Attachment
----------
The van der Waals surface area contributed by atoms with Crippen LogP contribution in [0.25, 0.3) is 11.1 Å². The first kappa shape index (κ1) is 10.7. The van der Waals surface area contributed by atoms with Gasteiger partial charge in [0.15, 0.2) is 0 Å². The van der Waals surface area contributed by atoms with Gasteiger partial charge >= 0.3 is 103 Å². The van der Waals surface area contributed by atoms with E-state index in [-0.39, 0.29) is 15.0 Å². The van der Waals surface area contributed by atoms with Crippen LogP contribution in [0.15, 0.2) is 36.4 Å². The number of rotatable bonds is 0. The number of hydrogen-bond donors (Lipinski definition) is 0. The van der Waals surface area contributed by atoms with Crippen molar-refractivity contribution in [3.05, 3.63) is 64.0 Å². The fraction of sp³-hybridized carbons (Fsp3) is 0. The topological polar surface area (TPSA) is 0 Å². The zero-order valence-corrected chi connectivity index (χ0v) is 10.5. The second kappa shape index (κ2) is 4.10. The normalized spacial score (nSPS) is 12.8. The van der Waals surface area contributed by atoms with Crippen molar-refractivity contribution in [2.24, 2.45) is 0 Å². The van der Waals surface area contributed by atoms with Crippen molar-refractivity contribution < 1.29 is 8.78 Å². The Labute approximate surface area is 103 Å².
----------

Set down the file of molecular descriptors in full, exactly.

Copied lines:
The van der Waals surface area contributed by atoms with Crippen LogP contribution in [0.25, 0.3) is 11.1 Å². The first kappa shape index (κ1) is 10.7. The van der Waals surface area contributed by atoms with Gasteiger partial charge in [0.15, 0.2) is 0 Å². The van der Waals surface area contributed by atoms with Gasteiger partial charge >= 0.3 is 103 Å². The van der Waals surface area contributed by atoms with E-state index in [-0.39, 0.29) is 15.0 Å². The van der Waals surface area contributed by atoms with Crippen LogP contribution in [0.15, 0.2) is 36.4 Å². The number of rotatable bonds is 0. The number of hydrogen-bond donors (Lipinski definition) is 0. The van der Waals surface area contributed by atoms with Crippen molar-refractivity contribution in [3.05, 3.63) is 64.0 Å². The fraction of sp³-hybridized carbons (Fsp3) is 0. The topological polar surface area (TPSA) is 0 Å². The zero-order valence-corrected chi connectivity index (χ0v) is 10.5. The second kappa shape index (κ2) is 4.10. The normalized spacial score (nSPS) is 12.8. The van der Waals surface area contributed by atoms with Crippen molar-refractivity contribution in [2.24, 2.45) is 0 Å². The van der Waals surface area contributed by atoms with Crippen molar-refractivity contribution < 1.29 is 8.78 Å². The Labute approximate surface area is 103 Å².